Bald is beautiful, except I wish I’d get there. We shaved the old noggin’ in the hospital room to a celebration of cookies fit for a palace luncheon with plenty to share on both the oncology and surgical floors, so we had no complaints from the staff about the buzzing and laughter and extra hair-style or two that got snuck in. The only drawback is we shaved to the nubbins and they’re still in there – my own dome-top 5:00 shadow. For giggles and out of a sense of impatience, I can pinch my “whiskers” between two fingers and pull the little suckers out but that’s an endless process so next trick was a big patch of Tegaderm stuck to the top of my head to see what ripped out along with the tape. Plenty. But not enough, and definitely not all of it. I scrub with little sponge gloves in the shower, rub my head all over in bed until my pillow case is covered in something out of a Gilette razor, but still no shiny pate of pure skin to glow softly in the rain. I definitely had higher expectations for my baldness; perhaps duct tape is next?
Ever spend much time wondering about colostomies? Nah, me neither, but I’m kind of surprised at how little it’s on my mind now that I have one. I could spend more time reading the paper in the bathroom than do maintaining my new “appliance,” so other than adjusting to a looser waistband, no complaints in that department, either, I guess. Well, okay, there’s the abrupt realization that you don’t feel a gas bubble coming on and it can be done in a mannerly fashion or, more likely, it’s “hey! That was me! I sound funny in this little bag!” In that case, I look around strangely to see who might be talking to themselves and share a knowing smile and a raised eyebrow with the person on the other side of the clothes rack. I dunno, but I think they’re talking to themselves so I’ll just wander on.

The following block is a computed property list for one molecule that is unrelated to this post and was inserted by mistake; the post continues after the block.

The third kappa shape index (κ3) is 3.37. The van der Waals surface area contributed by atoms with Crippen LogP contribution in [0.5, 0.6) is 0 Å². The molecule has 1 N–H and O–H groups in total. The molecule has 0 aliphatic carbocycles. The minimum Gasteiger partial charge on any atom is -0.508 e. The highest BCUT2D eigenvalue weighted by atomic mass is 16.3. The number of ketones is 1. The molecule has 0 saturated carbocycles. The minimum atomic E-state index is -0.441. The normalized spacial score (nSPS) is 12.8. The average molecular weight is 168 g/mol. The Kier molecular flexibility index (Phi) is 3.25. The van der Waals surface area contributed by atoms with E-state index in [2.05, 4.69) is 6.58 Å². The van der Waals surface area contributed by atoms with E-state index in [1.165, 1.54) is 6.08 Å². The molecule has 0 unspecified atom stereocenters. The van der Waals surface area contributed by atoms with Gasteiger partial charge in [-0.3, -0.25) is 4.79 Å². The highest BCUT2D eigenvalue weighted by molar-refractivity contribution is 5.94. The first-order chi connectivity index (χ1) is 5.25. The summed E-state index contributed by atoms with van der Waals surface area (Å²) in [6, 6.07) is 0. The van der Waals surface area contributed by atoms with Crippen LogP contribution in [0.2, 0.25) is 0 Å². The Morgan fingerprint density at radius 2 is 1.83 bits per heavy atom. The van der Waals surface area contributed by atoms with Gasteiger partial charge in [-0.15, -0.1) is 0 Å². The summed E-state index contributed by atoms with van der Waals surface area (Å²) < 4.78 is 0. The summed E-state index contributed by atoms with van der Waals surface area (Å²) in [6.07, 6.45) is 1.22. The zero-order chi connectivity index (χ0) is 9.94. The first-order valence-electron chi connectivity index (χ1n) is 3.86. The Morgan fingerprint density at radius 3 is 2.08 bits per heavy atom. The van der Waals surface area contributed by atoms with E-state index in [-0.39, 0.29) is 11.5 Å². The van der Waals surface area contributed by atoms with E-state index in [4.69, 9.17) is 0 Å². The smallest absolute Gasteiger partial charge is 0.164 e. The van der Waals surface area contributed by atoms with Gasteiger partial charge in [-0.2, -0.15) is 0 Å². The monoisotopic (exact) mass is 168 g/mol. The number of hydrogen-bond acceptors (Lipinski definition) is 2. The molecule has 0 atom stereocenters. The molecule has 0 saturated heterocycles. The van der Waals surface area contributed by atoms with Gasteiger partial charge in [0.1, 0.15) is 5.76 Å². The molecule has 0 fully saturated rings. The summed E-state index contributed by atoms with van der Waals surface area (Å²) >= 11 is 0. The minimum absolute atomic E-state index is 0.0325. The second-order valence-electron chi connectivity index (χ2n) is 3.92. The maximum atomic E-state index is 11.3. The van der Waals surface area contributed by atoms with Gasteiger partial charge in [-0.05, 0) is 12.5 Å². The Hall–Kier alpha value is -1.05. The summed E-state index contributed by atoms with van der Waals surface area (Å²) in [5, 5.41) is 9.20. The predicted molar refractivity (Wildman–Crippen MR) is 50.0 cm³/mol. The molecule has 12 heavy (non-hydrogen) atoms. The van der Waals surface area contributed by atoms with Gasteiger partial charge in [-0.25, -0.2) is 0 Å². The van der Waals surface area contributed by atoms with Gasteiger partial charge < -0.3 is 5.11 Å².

I was prescribed a “pot” pill to increase my appetite. Well, there’s nothing wrong with my appetite that I need a cannabis derivative for, at least not yet; I just didn’t want to fill my stomach and then wonder how it was all going south before I moved on to the cheesecake. So far, no worries, but I have so many well-wishers convinced I’d do a whole lot better inhaling and at least enjoying the benefits two-fold. Heheh, thanks; I’ll pass.
Today we’re going to squeeze a little shopping in before the chemo. Barretts and buckle shoes for little girls, flashcards and chapter books for a nephew and sweet little Sophia, then off to the jewelers to see what these pretty little stones are mom had kept in her jewelry bag over the years. What jewelry I have kept over the years has been apportioned out among the daughters, and the few remaining pieces have already been planned into new rings or keepsakes, so it will be a fun day. I need a new pair of Keens, a couple fleecy pants to get me through the early snows, and lots of cards & stationery complete with stamps. I’m feeling very organized about the end of my life – how I want to write, what to read, where to visit, and mostly relaxing with lots of truth and honesty and compassion for those who wonder after me. I’m the lucky one going to rest, and I’ve been good with that for as long as I can remember. My life, such a good one and full of more worth remembering than regretting, so I’ve had it all, leaving little undone except more loving.